But the Outlaws could have had three more, except for the greatest defensive play of the World Series. Tyler Carlton belted a deep fly ball that appeared to be headed over the centerfield fence for a three-run homer.

    WILLIE MAYS TYPE CATCH

But centerfielder, Aaron Breslow had other ideas. Breslow raced over, leaped and caught the ball as he crashed into and over the fence, robbing Carlton of a three-run homer.

outlaws.team.photo.299web The 2013 NAFA A World Series, runner-up Outlaws from Kansas City, Missouri. Photo By BOB OTTO

The Wolfpack finished off the Outlaws with two runs in the fourth, highlighted by Joe Janicke’s two-run homer, with Tom McDougall aboard, who laid down a perfect bunt that hugged the third base line. And in the seventh, Breslow scored the final run after getting hit by a pitch, stealing second and scoring on an error.

Though they lost, player / coach Michael Borjas was proud of his team. A team assembled with former slowpitch players who took some lumps before jelling as a legitimate NAFA A Division power.

“We started off as the worst team in Kansas last year,” he said. “Our record was 15-40 and this year we are 37-12.”

    THE WORKHORSE

Much of the credit for this dramatic turnaround goes to Johnston, who pitched all eight of the Outlaws games in finishing 6-2. For his outstanding performance, he was selected the tournament’s Co-Most Valuable Pitcher with the Wolfpack’s Debby Day.

wolfpack.johnston.177web 18-year-old Ethan Johnston of New Zealand pitched every inning of the Outlaws eight games in the NAFA A World Series.. Photo By BOB OTTO

“Ethan is a machine,” Borjas said. “If not for him, we wouldn’t be where we are.”

After the Kansas City was dropped into the losers bracket by Long Beach in the winners bracket final, they beat Northern Michigan Fastpitch, 5-2, Sunday morning for return crack at the Wolfpack.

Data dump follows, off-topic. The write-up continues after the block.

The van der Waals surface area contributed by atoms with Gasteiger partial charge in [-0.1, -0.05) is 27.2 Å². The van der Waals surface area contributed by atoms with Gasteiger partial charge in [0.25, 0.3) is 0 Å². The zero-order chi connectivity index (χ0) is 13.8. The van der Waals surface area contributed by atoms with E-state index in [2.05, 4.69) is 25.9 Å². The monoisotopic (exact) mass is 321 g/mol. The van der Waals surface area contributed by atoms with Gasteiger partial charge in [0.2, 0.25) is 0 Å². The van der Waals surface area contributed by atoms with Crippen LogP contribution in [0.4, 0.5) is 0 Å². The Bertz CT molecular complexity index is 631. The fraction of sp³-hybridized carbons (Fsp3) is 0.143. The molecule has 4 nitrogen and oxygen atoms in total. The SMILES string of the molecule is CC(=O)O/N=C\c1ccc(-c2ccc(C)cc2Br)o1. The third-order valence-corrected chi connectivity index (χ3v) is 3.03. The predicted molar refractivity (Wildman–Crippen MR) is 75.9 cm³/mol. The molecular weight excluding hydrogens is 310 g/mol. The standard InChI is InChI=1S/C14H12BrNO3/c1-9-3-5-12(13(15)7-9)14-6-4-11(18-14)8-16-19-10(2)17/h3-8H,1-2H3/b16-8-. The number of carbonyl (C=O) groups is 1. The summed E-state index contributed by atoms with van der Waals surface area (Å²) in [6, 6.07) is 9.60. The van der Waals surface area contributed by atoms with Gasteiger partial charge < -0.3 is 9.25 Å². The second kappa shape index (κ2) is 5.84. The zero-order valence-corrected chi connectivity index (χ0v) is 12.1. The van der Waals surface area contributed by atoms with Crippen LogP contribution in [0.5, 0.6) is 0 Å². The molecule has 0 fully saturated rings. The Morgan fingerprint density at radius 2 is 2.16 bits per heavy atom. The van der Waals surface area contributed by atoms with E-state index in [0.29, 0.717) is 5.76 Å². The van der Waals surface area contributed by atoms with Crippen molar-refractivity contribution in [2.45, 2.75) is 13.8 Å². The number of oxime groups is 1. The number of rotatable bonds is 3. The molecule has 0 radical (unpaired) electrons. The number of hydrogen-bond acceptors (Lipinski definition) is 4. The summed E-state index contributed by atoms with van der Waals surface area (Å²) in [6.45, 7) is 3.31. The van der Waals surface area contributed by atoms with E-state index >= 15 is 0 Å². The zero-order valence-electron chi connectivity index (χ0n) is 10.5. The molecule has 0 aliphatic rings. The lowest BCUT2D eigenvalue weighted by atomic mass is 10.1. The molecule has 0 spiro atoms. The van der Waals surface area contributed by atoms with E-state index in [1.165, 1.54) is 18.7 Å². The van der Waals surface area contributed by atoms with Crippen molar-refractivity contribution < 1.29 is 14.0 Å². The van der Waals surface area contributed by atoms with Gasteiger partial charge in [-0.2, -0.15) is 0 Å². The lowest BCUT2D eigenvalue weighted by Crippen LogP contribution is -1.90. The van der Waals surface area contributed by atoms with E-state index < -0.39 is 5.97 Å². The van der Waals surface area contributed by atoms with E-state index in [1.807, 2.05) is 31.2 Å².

Johnston allowed one earned run on eight hits with seven strikeouts, while Fisher, Fernandez and Mark Whitworth each drove in a run.

    MOVING’ ON UP

Because both teams finished at the top of the NAFA A Division, they are sure to be moved up to at least the A-Major Division for the 2014 World Series. But that’s OK with Borjas.

“We beat some good A-Major teams this year, so next year we will be ready to move up,” he said, adding that Johnston is expected to return, and hopefully with his older brother Clay, who also pitches, to give the Outlaws a solid, one-two Kiwi punch in the circle.

    MVP’s AND ALL-WORLDS

Both teams placed several players on the All-World team, with Johnston sharing the Most Valuable Pitcher award with the Wolfpack’s Debby Day.

Johnston finished with a 7-1 record in 56 innings, allowing 41 hits and 13 earned runs for a 1.63 ERA, while walking 13 and striking out 76 batters.

The Wolfpack’s Mullen could only tip his hat to the youngster for his World Series performance.

“He shut down (some) great hitting teams,” he said. “He’s good and he’s going places.”

Day, who took the 6-0 loss in Sunday’s first game, had a 4-1 record, pitched 30 innings, giving up 22 hits and 11 earned runs for a 2.56 ERA, while walking nine and striking out 14.

From the Wolfpack, Dave Waco, Luis Perez and Jesse Mullen were selected All-World. While the Outlaws’ Bobby Fisher, Tyler Carlton and Kyle Newhouse were chosen.

wolfpack.2.trophy.280web Wolfpack second baseman Steve Parks admires the 2013 NAFA A World Series Championship trophy. Photo By BOB OTTO

And from Northern Michigan Fastpitch who finished third, Guy Thurston, Randy Wheelock, Tom Tryban and Lee Wyckoff made the team.

Honorable mention went to Clay Bowen of the Outlaw’s, along with Tom McDougall and Dave Hess of the Wolfpack.

And the Most Valuable Player was the Wolfpack shortstop Joe Janicke.

    FINAL-FOUR FINISHERS

1. Long Beach Wolfpack, 6-1
2. Kansas City Outlaws, 6-2
3. Northern Michigan Fastpitch, 5-2
4. Illinois Stock, 5-2